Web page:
Martine Maan is a researcher whose specialisms include animal behaviour, evolution, and biodiversity. From spiders to fish, she researches a wide range of animals and insects. Together with her colleagues, she is attempting to understand how new animal and insect species emerge in ecologically different environments. For instance, she recently investigated the differences between spiders in the city and countryside, for which she used citizen science (science with the help of citizens). In a measurement activity organized through CurioUs?, she asked interested citizens to record aspects such as the size and colour of spiders, as well as the size of their webs and the mesh gaps. You can read more about the spider study in this interview.

Martine Maan is a Rosalind Franklin Fellow at the Faculty of Science and Engineering

Sancia van der Meij | Biodiversity in coral reefs

Sancia van der Meij is a researcher and part of GELIFES, the Groningen Institute for Evolutionary Life Sciences. She conducts a lot of research into life on coral reefs, where biodiversity is under pressure due to climate change, overfishing, and tourism, among other factors. She recently published the book At the Heart of the Coral Triangle together with photographer Alan J. Powderham. In this book, she describes the unique animal species that can be found on coral reefs, supported by stunning photographs by Powderham that highlight the blaze of colour of the coral and its life.

Want to read more about Van der Meij’s work? Check out this interview!

Sancia van der Meij is assistant professor at the Faculty of Science and Engineering

Photo: Alan Powderham
Timo van Eldijk | Experimental evolution, microbiology, and palaeontology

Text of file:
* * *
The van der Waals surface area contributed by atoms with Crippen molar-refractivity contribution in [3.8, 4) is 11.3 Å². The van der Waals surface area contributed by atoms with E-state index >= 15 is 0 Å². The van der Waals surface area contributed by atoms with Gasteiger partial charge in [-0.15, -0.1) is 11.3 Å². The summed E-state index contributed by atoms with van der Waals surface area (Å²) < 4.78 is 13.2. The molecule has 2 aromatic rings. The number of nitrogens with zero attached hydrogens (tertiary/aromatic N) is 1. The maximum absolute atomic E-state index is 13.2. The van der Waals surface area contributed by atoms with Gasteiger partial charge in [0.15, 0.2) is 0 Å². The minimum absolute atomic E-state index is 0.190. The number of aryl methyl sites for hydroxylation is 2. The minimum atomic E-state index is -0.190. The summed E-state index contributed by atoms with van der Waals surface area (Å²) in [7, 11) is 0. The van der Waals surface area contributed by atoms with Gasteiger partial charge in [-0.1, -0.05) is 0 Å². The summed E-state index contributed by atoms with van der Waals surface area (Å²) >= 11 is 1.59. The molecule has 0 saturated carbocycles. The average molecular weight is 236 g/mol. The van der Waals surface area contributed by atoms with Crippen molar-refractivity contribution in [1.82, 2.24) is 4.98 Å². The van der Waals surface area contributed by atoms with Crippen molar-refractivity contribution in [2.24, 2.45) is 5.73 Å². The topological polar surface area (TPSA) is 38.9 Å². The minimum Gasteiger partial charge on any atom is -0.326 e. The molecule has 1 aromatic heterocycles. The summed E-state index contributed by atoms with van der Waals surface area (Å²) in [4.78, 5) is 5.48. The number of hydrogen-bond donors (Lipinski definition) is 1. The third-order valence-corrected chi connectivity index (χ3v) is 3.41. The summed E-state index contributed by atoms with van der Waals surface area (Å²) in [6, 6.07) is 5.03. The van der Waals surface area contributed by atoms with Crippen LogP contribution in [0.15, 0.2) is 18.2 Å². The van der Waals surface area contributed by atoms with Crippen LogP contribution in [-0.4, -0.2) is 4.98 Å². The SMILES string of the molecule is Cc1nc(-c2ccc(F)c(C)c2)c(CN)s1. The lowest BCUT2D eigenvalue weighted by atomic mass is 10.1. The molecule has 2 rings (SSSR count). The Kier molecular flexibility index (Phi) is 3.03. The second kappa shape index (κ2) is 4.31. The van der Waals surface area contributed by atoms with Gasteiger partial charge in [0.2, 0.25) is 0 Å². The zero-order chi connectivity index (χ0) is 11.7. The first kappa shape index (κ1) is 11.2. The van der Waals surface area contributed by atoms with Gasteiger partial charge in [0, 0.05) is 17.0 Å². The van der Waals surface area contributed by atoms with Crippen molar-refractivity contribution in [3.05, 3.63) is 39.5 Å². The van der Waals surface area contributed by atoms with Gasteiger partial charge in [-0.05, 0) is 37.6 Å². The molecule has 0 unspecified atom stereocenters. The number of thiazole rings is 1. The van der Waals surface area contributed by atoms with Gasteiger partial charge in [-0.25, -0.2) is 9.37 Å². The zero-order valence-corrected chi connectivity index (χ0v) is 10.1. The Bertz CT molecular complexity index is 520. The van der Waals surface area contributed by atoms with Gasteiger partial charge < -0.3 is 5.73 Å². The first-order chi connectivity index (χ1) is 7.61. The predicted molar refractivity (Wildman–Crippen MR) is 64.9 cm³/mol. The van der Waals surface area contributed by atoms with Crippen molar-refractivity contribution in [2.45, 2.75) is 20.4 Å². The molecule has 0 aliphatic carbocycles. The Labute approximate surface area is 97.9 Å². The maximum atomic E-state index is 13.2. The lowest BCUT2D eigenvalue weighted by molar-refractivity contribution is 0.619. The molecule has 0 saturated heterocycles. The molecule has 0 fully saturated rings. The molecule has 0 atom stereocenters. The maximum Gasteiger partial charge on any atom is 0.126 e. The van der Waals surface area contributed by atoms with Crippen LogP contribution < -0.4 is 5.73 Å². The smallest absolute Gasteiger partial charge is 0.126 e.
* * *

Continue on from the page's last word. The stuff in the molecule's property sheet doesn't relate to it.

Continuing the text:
Timo van Eldijk is a PhD student who is focusing, among other topics, on experimental evolution, microbiology, and palaeontology. He studies, for instance, fossils of insects found across the entire world, including in the Netherlands. During a paleontological study at Winterswijk, for example, he found the oldest fossilized beetle and wood louse ever found in the Netherlands. He gained particular attention for the wood louse, which is at least 245 million (!) years old and therefore older than the oldest dinosaur ever found. Van Eldijk named the fossil after its source in Gelderland’s Winterswijk: Gelrincola Winterswijkensis. Want to know more about this centuries-old fossil? Read this NOS article on the topic.

Timo van Eldijk is PhD student at the Faculty of Science and Engineering

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Who's working on biodiversity at the UG?

My name is  Cathy Hermans. I am working for Terrain Management at the University of Groningen. In this department we are, among other things, working on the transition from traditional to sustainable and ecological terrain management within the University of Groningen. We do this by increasingly using machines on batteries instead of fossil fuels; by using sheep for maintenance of extensive grass management, pigs for combating invasive exotic plant species and by managing in a more phased manner (not mowing or sawing everything at once, but a part each time). I come from forest and nature management, have been retrained as a landscape gardener and have been a green, gray (pavement, etc.) and blue (water) developer for years.

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Cathy Hermans, photo credit: Dagblad van het Noorden
Last modified:11 June 2024 10.37 a.m.